Another party operated the landfill until September 1970, but again, Judge Evans was distracted by the date’s importance to the national pastime:
FN2. In September of 1970, the Milwaukee Brewers were drawing the curtain on their maiden campaign in Milwaukee. Despite the fact that they finished 65-97, 33 games out of the race, baseball was back in town and Milwaukee fans were loving it.
Other important dates included April 8, 1975, the day asset acquisition on the landfill was closed, but more significantly:
FN4. April 8, 1975, was the one-year anniversary of Henry Aaron’s historical 715th dinger which broke Babe Ruth’s lifetime record of 714.
In Olinger v. U.S. Golf Ass’n, Judge Evans demonstrated that his sports knowledge is not limited to baseball. Olinger was a suit by a disabled professional golfer seeking to be allowed to use a golf cart in the U.S. Open, in conflict with the rule that all participants must walk (the U.S. Supreme Court later decided in golfer Casey Martin’s case that the rule must give way under the ADA).
Judge Evans’ defense of the tradition that players must walk is not only impassioned, but provides enough golf factoids to fill a Trivial Pursuit game dedicated solely to golf (fitting, since the activity is one of the quintessential trivial pursuits). For example, did you know that the official “Rules of Golf” provide a two-stroke penalty for asking an opponent how far away he thinks the green is?
— Hunt’s Generator Comm. v. Babcock & Wilcox Co., 863 F. Supp. 879, 881–82 nn. 1, 2, 4 (E.D. Wis. 1994); Olinger v. U.S. Golf Ass’n, 205 F.3d 1001, 1003 (7th Cir. 2000). Thanks to Cynthia Cohan.
Barbie, looking effervescent despite lawsuit loss.
In 1997, the Danish band “Aqua” released a parody of America’s favorite thin plastic girl, Mattel’s Barbie®, called “Barbie Girl.” Mattel sued for trademark infringement and dilution. The federal district court in California granted summary judgment against the plaintiff, ruling the song was protected parody.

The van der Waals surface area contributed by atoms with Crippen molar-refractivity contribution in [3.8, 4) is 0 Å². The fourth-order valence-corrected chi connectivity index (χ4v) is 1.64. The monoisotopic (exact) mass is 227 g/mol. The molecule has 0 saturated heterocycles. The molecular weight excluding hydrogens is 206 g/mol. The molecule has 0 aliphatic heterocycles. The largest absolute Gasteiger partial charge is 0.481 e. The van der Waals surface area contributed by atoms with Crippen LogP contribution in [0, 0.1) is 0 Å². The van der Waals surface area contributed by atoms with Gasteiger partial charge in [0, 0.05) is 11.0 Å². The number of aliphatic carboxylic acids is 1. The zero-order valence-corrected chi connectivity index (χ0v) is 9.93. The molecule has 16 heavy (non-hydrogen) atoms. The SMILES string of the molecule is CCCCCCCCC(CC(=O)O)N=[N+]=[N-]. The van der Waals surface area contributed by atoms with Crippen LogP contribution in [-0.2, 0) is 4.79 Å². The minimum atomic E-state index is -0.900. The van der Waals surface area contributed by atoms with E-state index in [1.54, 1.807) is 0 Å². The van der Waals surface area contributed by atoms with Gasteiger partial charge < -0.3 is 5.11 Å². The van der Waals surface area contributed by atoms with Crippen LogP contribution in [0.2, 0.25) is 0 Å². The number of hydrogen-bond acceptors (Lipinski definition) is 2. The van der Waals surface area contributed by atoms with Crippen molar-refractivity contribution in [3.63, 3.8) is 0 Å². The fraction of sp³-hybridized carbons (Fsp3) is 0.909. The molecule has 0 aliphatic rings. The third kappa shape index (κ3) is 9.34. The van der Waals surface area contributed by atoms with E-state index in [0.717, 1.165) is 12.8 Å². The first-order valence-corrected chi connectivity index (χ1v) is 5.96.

The U.S. Court of Appeals for the Ninth Circuit affirmed in an opinion by Judge Alex Kozinski. Judge K opened by posing the case as an epic battle between free speech and intellectual property rights. In his words, “[i]f this were a sci-fi melodrama, it might be called Speech-Zilla meets Trademark Kong.”
In ruling against Mattel, Kozinski opined that Barbie is much more than a mere product in the American conscious. She also had a more colorful past than you might realize:
Barbie was born in Germany in the 1950s as an adult collector’s item. Over the years, Mattel transformed her from a doll that resembled a “German street walker,” as she originally appeared, into a glamorous, long-legged blonde. Barbie has been labeled both the ideal American woman and a bimbo. She has survived attacks both psychic (from feminists critical of her fictitious figure) and physical (more than 500 professional makeovers). She remains a symbol of American girlhood, a public figure who graces the aisles of toy stores throughout the country and beyond. With Barbie, Mattel created not just a toy but a cultural icon.
It’s true. Barbie is a myth, a legend, and, for better or worse, represents the dreams of little girls everywhere. My daughter used to own probably a dozen Barbies. At what point, if any, can a product image become part of the public domain because it has become woven into the fabric of culture itself?
As Kozinski said in discussing Mattel’s trademark-infringement claim:
The problem arises when trademarks transcend their identifying purpose. Some trademarks enter our public discourse and become an integral part of our vocabulary. How else do you say that something’s “the Rolls Royce of its class”? What else is a quick fix, but a Band–Aid? Does the average consumer know to ask for aspirin as “acetyl salicylic acid”? Trademarks often fill in gaps in our vocabulary and add a contemporary flavor to our expressions. Once imbued with such expressive value, the trademark becomes a word in our language and assumes a role outside the bounds of trademark law.
Don’t remember Aqua’s one-hit wonder novelty song? No worries. The court attached the lyrics as an appendix. Here’s the chorus to refresh your memory:
I’m a Barbie girl, in my Barbie world
Life in plastic, it’s fantastic
You can brush my hair, undress me everywhere
Imagination, life is your creation
Come on Barbie, let’s go party!
Here’s the Official YouTube video.
Mattel, this is more humor. Don’t sue.
— Mattel, Inc. v. MCA Records, Inc., 296 F.3d 894, 898, 909 (9th Cir. 2002).
Before his flame-out, Judge Samuel Kent in Galveston, Texas, garnered a lot of attention for his abrasive writing style. Opinion was split in the legal community. Examples are here, here, here and here.